ATLANTIC CITY — After years of a contentious relationship with the Governor’s Office, the state’s largest union apparently has an ally in Trenton.
“I know how the last administration treated you,” Gov. Phil Murphy told attendees during the eighth annual Communications Workers of America Local 1036 Shop Steward Leadership Conference at the Harrah’s Waterfront Conference Center on Monday afternoon. “That era of disrespect ended at noon on Jan. 16. And as long as I’m governor, it’s not coming back.”
Murphy, a Democrat, was referring to the public battles his predecessor, Republican Gov. Chris Christie, had with the CWA during the previous eight years.
The most recent example was a ruling by the state Supreme Court that sided with the union after the Public Employment Relations Commission decided local governments were not obligated to make milestone salary increases during lapses in contracts even though explicit contract language guaranteed it.
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The high court ruling found Atlantic County and Bridgewater Township, Somerset County, had committed unfair labor practices by not providing the salary increases. Atlantic County had argued — and PERC agreed — that continuing to pay longevity bonuses between contracts no longer reflected economic realities or local governments’ modern fiscal constraints.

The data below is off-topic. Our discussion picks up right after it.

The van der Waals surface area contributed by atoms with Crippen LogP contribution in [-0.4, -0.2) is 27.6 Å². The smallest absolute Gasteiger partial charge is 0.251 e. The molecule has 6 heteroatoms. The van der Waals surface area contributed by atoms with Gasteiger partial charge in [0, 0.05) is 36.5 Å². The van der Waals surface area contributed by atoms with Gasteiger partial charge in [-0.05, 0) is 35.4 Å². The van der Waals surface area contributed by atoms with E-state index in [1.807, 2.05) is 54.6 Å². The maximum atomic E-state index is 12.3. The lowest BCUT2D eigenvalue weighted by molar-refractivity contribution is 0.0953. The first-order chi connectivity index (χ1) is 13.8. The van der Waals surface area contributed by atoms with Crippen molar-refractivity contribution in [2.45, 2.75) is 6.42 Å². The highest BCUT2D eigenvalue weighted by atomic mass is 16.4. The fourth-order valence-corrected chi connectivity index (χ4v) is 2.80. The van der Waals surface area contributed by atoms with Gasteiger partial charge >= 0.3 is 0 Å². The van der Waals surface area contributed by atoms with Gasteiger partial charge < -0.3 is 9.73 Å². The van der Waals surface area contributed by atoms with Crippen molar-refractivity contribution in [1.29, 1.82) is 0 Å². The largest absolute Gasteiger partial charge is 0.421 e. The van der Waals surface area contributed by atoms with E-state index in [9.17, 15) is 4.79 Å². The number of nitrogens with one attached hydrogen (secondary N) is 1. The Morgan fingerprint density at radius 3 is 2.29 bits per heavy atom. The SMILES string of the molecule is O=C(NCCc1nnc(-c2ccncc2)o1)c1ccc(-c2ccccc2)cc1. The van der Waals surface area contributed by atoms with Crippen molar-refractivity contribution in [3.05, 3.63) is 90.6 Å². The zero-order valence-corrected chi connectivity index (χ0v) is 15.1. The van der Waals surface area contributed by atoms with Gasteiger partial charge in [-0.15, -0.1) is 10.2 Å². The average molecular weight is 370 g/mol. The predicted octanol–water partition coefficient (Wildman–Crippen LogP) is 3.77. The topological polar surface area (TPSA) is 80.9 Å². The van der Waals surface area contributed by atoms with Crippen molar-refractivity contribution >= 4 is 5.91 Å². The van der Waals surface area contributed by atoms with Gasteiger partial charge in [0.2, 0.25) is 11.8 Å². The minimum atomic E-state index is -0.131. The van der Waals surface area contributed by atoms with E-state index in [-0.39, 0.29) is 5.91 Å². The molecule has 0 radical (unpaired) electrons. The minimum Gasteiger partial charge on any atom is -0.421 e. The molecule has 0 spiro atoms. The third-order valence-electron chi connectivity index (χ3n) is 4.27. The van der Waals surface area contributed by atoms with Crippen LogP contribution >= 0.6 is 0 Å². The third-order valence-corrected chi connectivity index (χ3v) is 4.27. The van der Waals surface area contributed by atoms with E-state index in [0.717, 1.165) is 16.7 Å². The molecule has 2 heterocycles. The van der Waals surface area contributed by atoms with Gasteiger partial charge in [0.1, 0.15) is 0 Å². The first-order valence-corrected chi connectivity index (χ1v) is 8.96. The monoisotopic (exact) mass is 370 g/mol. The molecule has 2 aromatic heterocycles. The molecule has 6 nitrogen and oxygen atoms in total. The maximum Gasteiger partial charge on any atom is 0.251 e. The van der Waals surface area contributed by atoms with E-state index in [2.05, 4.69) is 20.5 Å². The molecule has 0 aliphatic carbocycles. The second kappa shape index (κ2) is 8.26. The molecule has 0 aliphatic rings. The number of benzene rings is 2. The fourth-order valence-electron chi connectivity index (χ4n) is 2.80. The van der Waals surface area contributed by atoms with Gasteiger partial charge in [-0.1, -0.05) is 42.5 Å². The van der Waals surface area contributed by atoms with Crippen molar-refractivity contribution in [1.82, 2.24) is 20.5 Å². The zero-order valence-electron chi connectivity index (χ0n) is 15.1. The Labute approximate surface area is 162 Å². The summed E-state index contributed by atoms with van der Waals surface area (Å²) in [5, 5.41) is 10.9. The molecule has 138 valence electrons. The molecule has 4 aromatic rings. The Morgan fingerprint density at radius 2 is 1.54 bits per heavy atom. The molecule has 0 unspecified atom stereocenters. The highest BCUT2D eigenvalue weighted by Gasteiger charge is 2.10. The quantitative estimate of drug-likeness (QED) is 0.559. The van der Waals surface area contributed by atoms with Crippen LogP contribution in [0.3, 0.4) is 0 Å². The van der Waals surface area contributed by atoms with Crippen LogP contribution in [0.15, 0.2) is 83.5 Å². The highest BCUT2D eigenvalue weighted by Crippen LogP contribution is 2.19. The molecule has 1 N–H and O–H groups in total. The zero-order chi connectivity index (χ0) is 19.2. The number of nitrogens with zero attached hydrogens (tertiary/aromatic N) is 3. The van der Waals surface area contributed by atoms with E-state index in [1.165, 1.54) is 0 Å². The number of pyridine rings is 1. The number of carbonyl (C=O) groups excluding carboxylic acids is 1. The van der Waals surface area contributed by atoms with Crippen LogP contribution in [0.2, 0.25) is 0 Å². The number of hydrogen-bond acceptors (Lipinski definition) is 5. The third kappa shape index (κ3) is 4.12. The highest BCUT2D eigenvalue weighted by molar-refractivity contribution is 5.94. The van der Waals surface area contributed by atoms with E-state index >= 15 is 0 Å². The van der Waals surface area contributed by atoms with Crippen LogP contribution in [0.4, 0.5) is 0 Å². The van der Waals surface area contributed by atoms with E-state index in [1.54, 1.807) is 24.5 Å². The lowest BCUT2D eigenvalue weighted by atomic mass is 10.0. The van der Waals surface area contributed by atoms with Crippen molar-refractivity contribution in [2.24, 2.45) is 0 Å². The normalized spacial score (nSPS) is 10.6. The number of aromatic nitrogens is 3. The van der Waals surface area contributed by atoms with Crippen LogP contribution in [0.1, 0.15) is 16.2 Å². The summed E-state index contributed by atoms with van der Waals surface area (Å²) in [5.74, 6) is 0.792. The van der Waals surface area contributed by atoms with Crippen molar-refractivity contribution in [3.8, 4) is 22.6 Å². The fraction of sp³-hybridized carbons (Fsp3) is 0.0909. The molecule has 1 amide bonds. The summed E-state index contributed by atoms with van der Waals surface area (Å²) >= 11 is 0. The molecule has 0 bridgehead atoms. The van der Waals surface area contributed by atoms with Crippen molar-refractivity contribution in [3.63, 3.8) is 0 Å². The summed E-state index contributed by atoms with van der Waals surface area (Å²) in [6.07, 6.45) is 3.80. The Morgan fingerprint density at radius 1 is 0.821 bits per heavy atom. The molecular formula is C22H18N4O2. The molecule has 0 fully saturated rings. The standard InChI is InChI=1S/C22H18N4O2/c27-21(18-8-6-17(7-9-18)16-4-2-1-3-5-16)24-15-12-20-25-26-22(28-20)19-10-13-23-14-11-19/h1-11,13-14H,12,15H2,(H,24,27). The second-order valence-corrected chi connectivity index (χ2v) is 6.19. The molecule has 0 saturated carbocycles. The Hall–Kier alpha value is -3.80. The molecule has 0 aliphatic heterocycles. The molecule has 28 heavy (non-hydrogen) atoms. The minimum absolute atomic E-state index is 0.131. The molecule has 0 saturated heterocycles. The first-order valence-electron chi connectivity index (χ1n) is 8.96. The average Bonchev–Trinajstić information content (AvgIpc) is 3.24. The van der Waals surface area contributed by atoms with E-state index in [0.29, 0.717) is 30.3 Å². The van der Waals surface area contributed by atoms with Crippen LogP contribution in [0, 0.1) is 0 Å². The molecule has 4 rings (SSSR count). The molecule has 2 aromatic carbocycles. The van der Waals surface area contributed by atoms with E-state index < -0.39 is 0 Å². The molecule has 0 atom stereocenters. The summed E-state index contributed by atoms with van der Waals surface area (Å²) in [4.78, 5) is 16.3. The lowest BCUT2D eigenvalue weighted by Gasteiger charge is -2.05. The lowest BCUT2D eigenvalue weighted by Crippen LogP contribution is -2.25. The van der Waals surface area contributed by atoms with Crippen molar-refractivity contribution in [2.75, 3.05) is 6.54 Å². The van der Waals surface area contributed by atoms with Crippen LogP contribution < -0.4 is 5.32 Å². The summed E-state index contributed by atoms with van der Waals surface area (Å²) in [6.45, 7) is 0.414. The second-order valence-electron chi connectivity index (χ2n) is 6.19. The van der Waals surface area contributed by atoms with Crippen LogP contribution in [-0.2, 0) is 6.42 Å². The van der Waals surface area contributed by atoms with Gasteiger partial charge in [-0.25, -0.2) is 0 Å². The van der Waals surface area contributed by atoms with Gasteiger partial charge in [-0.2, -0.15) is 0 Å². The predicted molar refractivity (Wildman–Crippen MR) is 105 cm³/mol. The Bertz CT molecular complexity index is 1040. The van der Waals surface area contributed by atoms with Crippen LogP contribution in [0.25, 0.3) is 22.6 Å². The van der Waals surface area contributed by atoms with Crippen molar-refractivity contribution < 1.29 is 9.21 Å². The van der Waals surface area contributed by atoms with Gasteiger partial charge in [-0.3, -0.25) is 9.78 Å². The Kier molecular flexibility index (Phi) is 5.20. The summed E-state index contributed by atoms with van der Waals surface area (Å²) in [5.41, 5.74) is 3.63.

CWA’s contract with the state expired in July 2015. Murphy made no mention Monday of ongoing contract negotiations between his administration and the labor union, which represents nearly 7,000 members in the public and private sectors, including the Atlantic County Prosecutor’s Office and various municipal government units in the county.
Murphy chastised the approach by the previous administration of “short-sighted budgeting practices” at the expense of public employees. He said CWA members have been asked “to do more with less” during the past eight years.
“I am committed to working with my cabinet to ensure we meet both the needs of our residents and the needs of your specific departments,” he said.
Under Christie, wage increases for state workers averaged less than 1 percent a year, and he pushed for several pension and health care reforms that required larger contributions by the public employees.
“(We) cannot continue down the path of simply hollowing out essential offices in the name of politics and somehow expecting better results,” Murphy said. “Our former governor wanted to be the next (Gov.) Scott Walker. You can see in Wisconsin how well that’s worked out.”
Murphy told CWA members Monday they “must be part” of the state’s “renewal” and “partners in turning state government around.” He also thanked them “for what you do for the people of New Jersey.”
“I know it’s been a while since you’ve heard that from a governor, but you just did,” he said.
Adam Liebtag, president of CWA Local 1036, could not immediately be reached for comment.